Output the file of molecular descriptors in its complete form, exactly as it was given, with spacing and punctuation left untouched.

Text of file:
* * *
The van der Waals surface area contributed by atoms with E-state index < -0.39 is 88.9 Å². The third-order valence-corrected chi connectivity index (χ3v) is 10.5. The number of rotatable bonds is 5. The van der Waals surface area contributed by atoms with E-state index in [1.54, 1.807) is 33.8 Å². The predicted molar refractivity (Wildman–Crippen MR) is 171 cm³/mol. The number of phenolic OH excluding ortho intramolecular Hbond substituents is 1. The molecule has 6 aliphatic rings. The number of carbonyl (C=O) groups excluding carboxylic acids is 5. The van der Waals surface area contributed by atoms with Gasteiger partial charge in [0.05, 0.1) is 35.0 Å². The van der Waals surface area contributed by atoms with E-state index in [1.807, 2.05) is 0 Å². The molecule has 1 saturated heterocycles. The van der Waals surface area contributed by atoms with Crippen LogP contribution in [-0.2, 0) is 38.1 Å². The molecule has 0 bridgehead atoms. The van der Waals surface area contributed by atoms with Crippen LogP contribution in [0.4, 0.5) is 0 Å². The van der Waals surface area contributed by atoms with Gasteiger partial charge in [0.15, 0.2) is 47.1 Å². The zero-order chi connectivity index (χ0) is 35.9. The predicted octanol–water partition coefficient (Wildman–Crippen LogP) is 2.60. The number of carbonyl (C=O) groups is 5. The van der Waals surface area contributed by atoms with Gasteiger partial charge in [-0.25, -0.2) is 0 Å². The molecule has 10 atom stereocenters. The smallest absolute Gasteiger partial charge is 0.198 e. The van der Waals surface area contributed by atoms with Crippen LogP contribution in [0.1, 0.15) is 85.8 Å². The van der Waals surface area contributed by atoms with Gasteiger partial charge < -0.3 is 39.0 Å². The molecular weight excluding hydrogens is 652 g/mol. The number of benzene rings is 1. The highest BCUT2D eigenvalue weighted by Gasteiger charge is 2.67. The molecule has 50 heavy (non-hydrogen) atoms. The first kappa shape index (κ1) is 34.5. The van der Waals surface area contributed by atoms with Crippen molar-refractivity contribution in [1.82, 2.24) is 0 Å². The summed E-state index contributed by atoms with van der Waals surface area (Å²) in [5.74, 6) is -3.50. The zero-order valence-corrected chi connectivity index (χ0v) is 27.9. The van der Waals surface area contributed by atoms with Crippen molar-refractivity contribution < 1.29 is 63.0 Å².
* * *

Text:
The van der Waals surface area contributed by atoms with E-state index < -0.39 is 88.9 Å². The third-order valence-corrected chi connectivity index (χ3v) is 10.5. The number of rotatable bonds is 5. The van der Waals surface area contributed by atoms with E-state index in [1.54, 1.807) is 33.8 Å². The predicted molar refractivity (Wildman–Crippen MR) is 171 cm³/mol. The number of phenolic OH excluding ortho intramolecular Hbond substituents is 1. The molecule has 6 aliphatic rings. The number of carbonyl (C=O) groups excluding carboxylic acids is 5. The van der Waals surface area contributed by atoms with Gasteiger partial charge in [0.05, 0.1) is 35.0 Å². The van der Waals surface area contributed by atoms with E-state index in [1.807, 2.05) is 0 Å². The molecule has 1 saturated heterocycles. The van der Waals surface area contributed by atoms with Crippen LogP contribution in [-0.2, 0) is 38.1 Å². The molecule has 0 bridgehead atoms. The van der Waals surface area contributed by atoms with Crippen LogP contribution in [0.4, 0.5) is 0 Å². The van der Waals surface area contributed by atoms with Gasteiger partial charge in [0.15, 0.2) is 47.1 Å². The zero-order chi connectivity index (χ0) is 35.9. The predicted octanol–water partition coefficient (Wildman–Crippen LogP) is 2.60. The number of carbonyl (C=O) groups is 5. The van der Waals surface area contributed by atoms with Gasteiger partial charge in [-0.25, -0.2) is 0 Å². The molecule has 10 atom stereocenters. The smallest absolute Gasteiger partial charge is 0.198 e. The van der Waals surface area contributed by atoms with Crippen LogP contribution in [0.1, 0.15) is 85.8 Å². The van der Waals surface area contributed by atoms with Gasteiger partial charge < -0.3 is 39.0 Å². The molecular weight excluding hydrogens is 652 g/mol. The number of benzene rings is 1. The highest BCUT2D eigenvalue weighted by Gasteiger charge is 2.67. The molecule has 50 heavy (non-hydrogen) atoms. The first kappa shape index (κ1) is 34.5. The van der Waals surface area contributed by atoms with Crippen molar-refractivity contribution in [1.82, 2.24) is 0 Å². The summed E-state index contributed by atoms with van der Waals surface area (Å²) in [5.74, 6) is -3.50. The zero-order valence-corrected chi connectivity index (χ0v) is 27.9. The van der Waals surface area contributed by atoms with Crippen molar-refractivity contribution < 1.29 is 63.0 Å².